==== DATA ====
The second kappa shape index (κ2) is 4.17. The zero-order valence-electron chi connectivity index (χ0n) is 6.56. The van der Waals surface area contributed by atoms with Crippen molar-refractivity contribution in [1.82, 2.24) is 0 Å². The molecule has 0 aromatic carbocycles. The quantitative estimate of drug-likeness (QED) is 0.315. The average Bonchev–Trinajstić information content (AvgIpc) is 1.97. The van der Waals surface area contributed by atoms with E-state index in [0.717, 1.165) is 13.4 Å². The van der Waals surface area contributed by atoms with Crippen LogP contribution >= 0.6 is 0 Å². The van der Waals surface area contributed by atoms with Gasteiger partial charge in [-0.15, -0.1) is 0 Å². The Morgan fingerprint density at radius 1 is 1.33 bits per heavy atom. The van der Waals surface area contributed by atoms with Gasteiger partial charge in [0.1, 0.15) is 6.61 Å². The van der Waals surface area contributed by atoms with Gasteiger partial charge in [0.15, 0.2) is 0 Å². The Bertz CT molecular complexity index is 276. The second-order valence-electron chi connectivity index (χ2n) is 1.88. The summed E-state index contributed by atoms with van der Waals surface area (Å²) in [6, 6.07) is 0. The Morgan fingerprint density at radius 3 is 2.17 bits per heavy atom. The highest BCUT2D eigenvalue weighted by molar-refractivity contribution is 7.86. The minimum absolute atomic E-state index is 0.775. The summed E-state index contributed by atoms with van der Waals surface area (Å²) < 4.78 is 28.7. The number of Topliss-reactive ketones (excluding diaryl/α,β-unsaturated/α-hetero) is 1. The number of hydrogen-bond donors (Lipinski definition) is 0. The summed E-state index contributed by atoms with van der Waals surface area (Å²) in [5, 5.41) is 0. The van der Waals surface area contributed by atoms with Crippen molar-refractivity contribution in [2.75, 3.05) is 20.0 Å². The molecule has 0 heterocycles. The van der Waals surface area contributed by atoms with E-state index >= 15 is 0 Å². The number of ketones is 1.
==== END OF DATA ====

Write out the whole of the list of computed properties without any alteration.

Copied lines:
The second kappa shape index (κ2) is 4.17. The zero-order valence-electron chi connectivity index (χ0n) is 6.56. The van der Waals surface area contributed by atoms with Crippen molar-refractivity contribution in [1.82, 2.24) is 0 Å². The molecule has 0 aromatic carbocycles. The quantitative estimate of drug-likeness (QED) is 0.315. The average Bonchev–Trinajstić information content (AvgIpc) is 1.97. The van der Waals surface area contributed by atoms with E-state index in [0.717, 1.165) is 13.4 Å². The van der Waals surface area contributed by atoms with Crippen LogP contribution >= 0.6 is 0 Å². The van der Waals surface area contributed by atoms with Gasteiger partial charge in [-0.15, -0.1) is 0 Å². The Morgan fingerprint density at radius 1 is 1.33 bits per heavy atom. The van der Waals surface area contributed by atoms with Gasteiger partial charge in [0.1, 0.15) is 6.61 Å². The van der Waals surface area contributed by atoms with Gasteiger partial charge in [0.15, 0.2) is 0 Å². The Bertz CT molecular complexity index is 276. The second-order valence-electron chi connectivity index (χ2n) is 1.88. The summed E-state index contributed by atoms with van der Waals surface area (Å²) in [6, 6.07) is 0. The Morgan fingerprint density at radius 3 is 2.17 bits per heavy atom. The highest BCUT2D eigenvalue weighted by molar-refractivity contribution is 7.86. The minimum absolute atomic E-state index is 0.775. The summed E-state index contributed by atoms with van der Waals surface area (Å²) < 4.78 is 28.7. The number of Topliss-reactive ketones (excluding diaryl/α,β-unsaturated/α-hetero) is 1. The number of hydrogen-bond donors (Lipinski definition) is 0. The summed E-state index contributed by atoms with van der Waals surface area (Å²) in [5, 5.41) is 0. The van der Waals surface area contributed by atoms with Crippen molar-refractivity contribution in [2.75, 3.05) is 20.0 Å². The molecule has 0 heterocycles. The van der Waals surface area contributed by atoms with E-state index >= 15 is 0 Å². The number of ketones is 1.